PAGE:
Egypt’s Ministry of Tourism and Antiquities is preparing to repatriate 16 ancient Egyptian artefacts that had been smuggled out of Egypt years ago. New York’s Public Prosecutor’s office and the Egyptian Embassy in Washington have cooperated with the Ministry in this regard. The efforts were made as Egypt gives utmost priority to repatriating Egyptian antiquities that had been illicitly taken out of the country.
Mustafa Waziri, Secretary-General of the Supreme Council of Antiquities, said that the artefacts retrieved in the recent case Nada been smuggled outside Egypt, as proved by US investigations in three separate court cases.
Shaaban Abdel-Gawad, the supervisor general of the Antiquities Repatriation Department at the Supreme Council of Antiquities, gave a brief account of the pieces to be repatriated.
Six of the artefacts, Mr Abdel-Gawad said, were seized by Manhattan District Attorney from Metropolitan Museum of Art (The Met) in New York, in the wake of an ongoing investigation into a mega-case of Egyptian antiquities smuggled into the US and France. The six pieces include part of a Roman-era coffin cover carrying a painting of a woman’s face; a limestone relief engraved with hieroglyphic text and scenes of an offering to the gods; five linen fragments that date back to between 250 and 450BC and that had been part of an illustration of the story in the Book of Exodus telling of the Israelites crossing the Red Sea with Moses; and a bronze statue of a famed musician named Kemes.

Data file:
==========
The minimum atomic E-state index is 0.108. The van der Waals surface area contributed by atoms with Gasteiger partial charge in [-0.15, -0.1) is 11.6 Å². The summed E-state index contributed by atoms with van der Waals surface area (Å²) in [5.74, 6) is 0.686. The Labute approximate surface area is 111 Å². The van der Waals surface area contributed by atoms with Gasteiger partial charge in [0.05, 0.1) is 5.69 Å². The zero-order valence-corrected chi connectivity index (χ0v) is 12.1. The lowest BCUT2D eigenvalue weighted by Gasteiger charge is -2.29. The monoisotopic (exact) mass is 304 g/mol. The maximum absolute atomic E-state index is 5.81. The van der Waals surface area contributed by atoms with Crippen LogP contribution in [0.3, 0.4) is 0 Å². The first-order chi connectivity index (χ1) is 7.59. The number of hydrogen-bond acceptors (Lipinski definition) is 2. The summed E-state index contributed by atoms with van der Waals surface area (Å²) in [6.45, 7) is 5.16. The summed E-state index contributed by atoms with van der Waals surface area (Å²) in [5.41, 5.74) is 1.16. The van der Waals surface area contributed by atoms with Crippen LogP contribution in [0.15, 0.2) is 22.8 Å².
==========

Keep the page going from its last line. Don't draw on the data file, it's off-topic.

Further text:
Nine other artefacts are ancient Egyptian objects seized that were found in the unlawful possession of an American businessman; whereas the 16th piece retrieved is a Ptolemaic-era coin.
All recovered artefacts will be shortly handed over to the Egyptian Consulate in New York to be taken back to Egypt.
In June, New York prosecutors announced seizing five Egyptian antiquity pieces worth more than USD3 million from the Met as part of an investigation into international trafficking in Egyptian antiquities involving Jean-Luc Martinez, the former president of the Louvre museum, who was charged in May with comlicity in fraud.
Coincidentally, Egypt has repatriated two small wooden statues that had been trafficked to Belgium. One is of a man standing on a base, dating back to the Old Kingdom (2700 – 2200BC), whereas the other is a ushabti—small figurines placed in tombs to serve the deceased in the afterworld—that goes back to the Late Period (525 – 332BC). Upon arrival to Cairo, the two statues were handed by Omar Selim, aide to Egypt’s Foreign Minister, on 11 September to Mr Abdel-Gawad of the Ministry of Antiquities. The repatriation was the outcome of a court case that started in 2016 against an antiquities dealer in Brussels.
12 September 2022